I asked the question on Sunday: Why can’t you vary your dog’s diet — so long as you keep it healthy — or switch it quickly?
As it turns out, my question conflated two issues. You often can and should vary your dog’s diet (but not always; more on which in a minute). It’s only when you don’t do that regularly that problems with switching can ensue. Here’s what Anthony Holloway, CEO of K9Cuisine.com, an online pet supply company for premium dog foods and treats, had to say on the topic:
In my opinion the notion that dogs should eat the same food forever is entirely a creation of pet food companies and their marketing department. I am very suspect of the idea. It is a relatively new concept that has gained popularity with the rise in popularity of mass-produced commercial pet food. There is no data whatsoever to support the “rule of thumb.” The only thing that supports the idea is pet food marketing and anecdotal statements by pet owners that had trouble switching food. I am not saying dogs do not have trouble switching. I am saying dogs have trouble switching because they do not change foods on a regular basis. So I would argue that the trouble pet owners experience is essentially a self-fulfilling prophesy. In my experience, the more variety a dog gets the easier it is to move from food to food. If a dog has eaten the same food for an extended period of time, then the transition will be more difficult and take more time. Also if the transition is from a lower quality food with lots of fillers to a food that is much higher in meat content this can and does slow the initial transition. So the more you change, the easier it is to change.
I think in general dogs should get a varied diet. I am a big believer in rotation and variety. I am not talking about just changing a formulation of the same brand. I am talking about changing everything, protein, carbs, and manufacturers on a regular basis.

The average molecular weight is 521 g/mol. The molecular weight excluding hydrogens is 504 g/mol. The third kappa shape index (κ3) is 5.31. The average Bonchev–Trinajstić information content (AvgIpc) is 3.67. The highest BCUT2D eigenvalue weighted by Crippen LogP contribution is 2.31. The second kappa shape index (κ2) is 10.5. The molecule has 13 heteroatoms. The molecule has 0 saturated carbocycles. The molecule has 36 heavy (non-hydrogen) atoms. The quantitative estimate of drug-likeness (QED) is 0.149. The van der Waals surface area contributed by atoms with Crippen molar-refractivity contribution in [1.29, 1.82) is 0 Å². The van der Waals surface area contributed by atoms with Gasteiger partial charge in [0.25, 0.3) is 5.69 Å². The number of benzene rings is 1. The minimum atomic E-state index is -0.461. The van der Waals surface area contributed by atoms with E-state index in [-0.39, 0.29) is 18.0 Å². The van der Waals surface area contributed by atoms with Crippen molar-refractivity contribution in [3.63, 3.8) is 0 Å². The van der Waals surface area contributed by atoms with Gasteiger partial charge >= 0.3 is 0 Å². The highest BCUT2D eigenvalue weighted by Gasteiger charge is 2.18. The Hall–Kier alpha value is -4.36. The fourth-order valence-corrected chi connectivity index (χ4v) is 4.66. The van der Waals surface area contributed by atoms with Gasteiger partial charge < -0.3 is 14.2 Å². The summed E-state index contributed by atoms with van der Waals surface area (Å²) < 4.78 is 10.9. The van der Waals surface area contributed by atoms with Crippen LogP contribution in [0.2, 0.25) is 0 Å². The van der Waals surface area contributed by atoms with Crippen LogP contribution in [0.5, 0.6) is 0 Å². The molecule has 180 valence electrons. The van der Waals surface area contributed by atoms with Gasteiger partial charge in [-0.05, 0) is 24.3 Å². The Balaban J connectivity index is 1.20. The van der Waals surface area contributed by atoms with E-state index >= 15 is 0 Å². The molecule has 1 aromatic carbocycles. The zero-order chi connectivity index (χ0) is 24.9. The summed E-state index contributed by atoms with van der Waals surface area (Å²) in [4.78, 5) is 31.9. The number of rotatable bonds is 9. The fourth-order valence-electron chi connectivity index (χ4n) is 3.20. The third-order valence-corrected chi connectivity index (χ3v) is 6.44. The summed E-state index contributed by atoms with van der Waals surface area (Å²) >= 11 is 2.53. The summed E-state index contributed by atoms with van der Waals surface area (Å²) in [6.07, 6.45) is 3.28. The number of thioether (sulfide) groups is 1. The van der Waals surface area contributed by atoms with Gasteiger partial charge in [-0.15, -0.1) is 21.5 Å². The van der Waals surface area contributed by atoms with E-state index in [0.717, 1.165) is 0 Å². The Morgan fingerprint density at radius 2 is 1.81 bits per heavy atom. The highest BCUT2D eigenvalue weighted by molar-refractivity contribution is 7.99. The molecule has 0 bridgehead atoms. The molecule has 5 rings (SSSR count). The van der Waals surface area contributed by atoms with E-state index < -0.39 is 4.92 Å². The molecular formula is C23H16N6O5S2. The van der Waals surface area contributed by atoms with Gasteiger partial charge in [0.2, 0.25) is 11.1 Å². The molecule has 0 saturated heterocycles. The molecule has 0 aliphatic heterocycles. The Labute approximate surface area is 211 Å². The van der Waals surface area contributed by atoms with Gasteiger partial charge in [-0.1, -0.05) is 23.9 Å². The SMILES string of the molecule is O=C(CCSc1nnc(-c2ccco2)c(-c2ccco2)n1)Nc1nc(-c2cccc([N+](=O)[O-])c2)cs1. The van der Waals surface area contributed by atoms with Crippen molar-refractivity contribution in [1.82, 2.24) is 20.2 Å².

In answer to my query to her, Lorie Huston, who has been practicing veterinary medicine for over 20 years-and who blogs at the Pet Health Care Gazette, offered the following medical explanation:
Every dog has a population of bacteria that inhabits the gastrointestinal tract. These bacteria are perfectly normal and healthy and they help ensure the well-being of the GI tract. One of the reasons we recommend a gradual transition is that a sudden change in diet can sometimes change the balance of the existing flora of the intestinal tract, which in turn can result in diarrhea and/or vomiting for some dogs. This will not happen to all dogs, but it’s difficult to predict which dogs will be affected in this manner — hence, the recommendation for a gradual change.
In dogs fed a more varied diet, the intestinal tract has usually already acclimated to the more diverse nutrients that it is presented. It also explains the reason that probiotics and prebiotics are often recommended when diarrhea occurs due to diet change or stress. These products help restore the natural balance of the flora in the intestinal tract, in essence helping good bacteria (non-pathogenic, normal flora) to grow and reproduce and reducing the number of bad (pathogenic) bacteria, which in turn helps restore the health of the GI tract.
A second reason that may be a little further removed from your original question relates to changing the diet of an animal that is suffering from a medical condition that necessitates a diet change (i.e., kidney disease, heart disease, etc). In these circumstances, research has shown that the acceptance of the new diet is higher if the diet is offered as a gradual change rather than a sudden one. This is particularly true for cats which, as a species, tend to become stressed with even minor changes in their routines. However, it does apply to some extent to dogs as well.
Several people who commented on the original post noted that some of their dogs thrived on a varied diet, while others did not. My guess: Inbreeding has weakened the digestive systems of some breeds.
Case in point: The Norwegian Lundehund. This strange and wonderful breed — among other features, Lundehunds have a minimum of six toes and can clamp their ears shut to keep out dirt — is so prone to a complex of gastrointestinal problems, including Inflammatory Bowel Disease, that these problems have been dubbed “Lundehund Syndrome.” A vast majority of these very rare — and very inbred — dogs carry the gene that causes it.